Jambudvīpa One of the four continents situated in the four directions around Mount Sumeru. Jambudvīpa is located to the south and is the place where the Buddhas appear. It is often used in the sense of the entire world.
Jetavana Monastery A monastery in Shrāvastī, India, where Shakyamuni Buddha is said to have lived and taught during the rainy season for the last twenty-five years of his life. Sudatta, a wealthy lay patron of the Buddha, built it as an offering on land provided by Prince Jetri. Jetavana Monastery was one of the two major centers of the Buddha’s propagation activities, the other being Bamboo Grove Monastery in Rājagriha.
Jeweled Necklace Sutra A sutra that sets forth fifty-two stages of bodhisattva practice and addresses the Mahayana, or bodhisattva, precepts. The full title is Bodhisattva Practice Jeweled Necklace Sutra. This work greatly influenced Buddhism in China and Japan. See also fifty-two stages of bodhisattva practice.
Jien (1155–1225) A priest of the Tendai school in Japan. Four times he assumed the position of chief priest of Enryaku-ji, the head temple of the Tendai school located on Mount Hiei.
Jikaku (794–864) Also known as Ennin or the Great Teacher Jikaku. The third chief priest of Enryaku-ji temple. In 838 he journeyed to China, where he studied both T’ien-t’ai’s teachings and Esoteric Buddhism. After returning to Japan, he became head of the Tendai school and later introduced esoteric elements into the Tendai doctrines.
Jimmu The first emperor of Japan, according to the oldest Japanese chronicles. He was said to have established the Japanese nation in 660 b.c.e.
Jissō-ji temple A temple of the Tendai school at Iwamoto in Suruga Province, Japan. In 1258 Nichiren Daishonin visited this temple to do research in its sutra library in preparation for writing his treatise On Establishing the Correct Teaching for the Peace of the Land. At that time Nikkō, who studied at nearby Shijūku-in, another Tendai temple across the Fuji River, had an opportunity to serve the Daishonin at Jissō-ji and decided to become his disciple.
Jīvaka A skilled physician and devout Buddhist from the state of Magadha in India who also served as minister to King Ajātashatru. He won renown for treating King Bimbisāra, father of Ajātashatru, and Shakyamuni Buddha. When Ajātashatru killed his father to usurp the throne and tried to kill his mother too, Jīvaka dissuaded him. Later when the new king broke out in malignant sores, Jīvaka persuaded him to seek out the Buddha’s teachings.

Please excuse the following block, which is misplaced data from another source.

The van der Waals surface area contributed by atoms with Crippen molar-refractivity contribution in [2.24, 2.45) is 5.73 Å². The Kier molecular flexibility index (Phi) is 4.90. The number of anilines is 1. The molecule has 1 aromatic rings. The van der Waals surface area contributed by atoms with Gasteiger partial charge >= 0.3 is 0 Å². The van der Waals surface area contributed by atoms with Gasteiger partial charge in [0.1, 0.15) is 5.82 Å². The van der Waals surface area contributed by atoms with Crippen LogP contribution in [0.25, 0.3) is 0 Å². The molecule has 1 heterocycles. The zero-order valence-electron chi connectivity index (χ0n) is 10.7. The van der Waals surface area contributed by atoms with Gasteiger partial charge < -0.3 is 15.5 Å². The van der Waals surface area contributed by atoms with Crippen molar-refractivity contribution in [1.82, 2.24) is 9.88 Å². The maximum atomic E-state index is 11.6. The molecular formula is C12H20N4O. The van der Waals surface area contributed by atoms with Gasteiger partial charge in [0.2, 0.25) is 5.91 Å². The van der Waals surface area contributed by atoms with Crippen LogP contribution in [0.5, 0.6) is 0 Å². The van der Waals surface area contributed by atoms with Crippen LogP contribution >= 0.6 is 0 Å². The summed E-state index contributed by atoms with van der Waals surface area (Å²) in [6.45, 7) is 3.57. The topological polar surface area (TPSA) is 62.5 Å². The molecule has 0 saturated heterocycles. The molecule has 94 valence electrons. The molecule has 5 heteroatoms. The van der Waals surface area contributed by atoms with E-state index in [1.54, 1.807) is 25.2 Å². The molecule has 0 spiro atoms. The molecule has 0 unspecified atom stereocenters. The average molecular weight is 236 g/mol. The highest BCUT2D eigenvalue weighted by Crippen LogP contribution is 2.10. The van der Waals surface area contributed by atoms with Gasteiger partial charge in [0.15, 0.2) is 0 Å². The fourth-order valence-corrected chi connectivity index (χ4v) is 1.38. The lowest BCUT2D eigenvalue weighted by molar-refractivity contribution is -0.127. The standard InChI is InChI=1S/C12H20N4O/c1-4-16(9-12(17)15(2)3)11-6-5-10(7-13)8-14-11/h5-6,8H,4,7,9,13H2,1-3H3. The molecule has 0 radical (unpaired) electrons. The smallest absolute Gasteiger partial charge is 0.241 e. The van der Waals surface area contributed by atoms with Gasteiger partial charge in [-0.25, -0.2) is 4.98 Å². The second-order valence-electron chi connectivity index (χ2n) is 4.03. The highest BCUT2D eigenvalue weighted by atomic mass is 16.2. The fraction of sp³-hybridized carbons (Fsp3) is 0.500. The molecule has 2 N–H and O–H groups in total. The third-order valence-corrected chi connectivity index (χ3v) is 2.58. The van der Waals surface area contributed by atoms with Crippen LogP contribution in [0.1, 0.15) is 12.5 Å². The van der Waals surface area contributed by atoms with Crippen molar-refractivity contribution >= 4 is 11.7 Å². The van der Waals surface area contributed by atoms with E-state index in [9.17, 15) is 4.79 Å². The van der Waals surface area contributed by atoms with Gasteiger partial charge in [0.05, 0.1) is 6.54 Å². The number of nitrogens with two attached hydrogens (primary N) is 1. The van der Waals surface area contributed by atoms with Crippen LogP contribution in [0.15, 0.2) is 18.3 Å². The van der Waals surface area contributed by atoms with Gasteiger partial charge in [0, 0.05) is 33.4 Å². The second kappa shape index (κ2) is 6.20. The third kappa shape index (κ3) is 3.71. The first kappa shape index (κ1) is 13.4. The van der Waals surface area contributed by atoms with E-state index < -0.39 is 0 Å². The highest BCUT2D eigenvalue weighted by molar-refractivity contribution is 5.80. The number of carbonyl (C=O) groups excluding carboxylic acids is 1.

Jōgū See Shōtoku.
Jōkaku (1163–1247) Also known as Kōsai. A priest of the Pure Land school and a disciple of the school’s founder Hōnen. He first studied the Tendai doctrine on Mount Hiei, but converted to the Pure Land teachings in 1198. He is regarded as the originator of the doctrine of one-time recitation of the Nembutsu, which asserts that reciting the Nembutsu just one time is enough to ensure rebirth in Amida Buddha’s pure land. Exiled twice, in 1207 and in 1227, he later spread the Pure Land teachings in Shimōsa Province.
Jōkyū Disturbance A battle that broke out between the imperial court and the Kamakura shogunate in 1221. The Retired Emperor Gotoba, along with two other retired emperors, attempted to overturn the rule of the regent Hōjō Yoshitoki. But the imperial forces were defeated, and the shogunate deposed the reigning emperor, placed another on the throne, and exiled the retired emperors to distant islands.
Jufuku-ji A Zen temple of the Rinzai school located in Kamakura in Japan. It was built by Hōjō Masako, the widow of Minamoto no Yoritomo, in 1200 and opened by Eisai. It is regarded as one of the five major Rinzai Zen temples of Kamakura and played a remarkable role in the early development of Zen in Japan.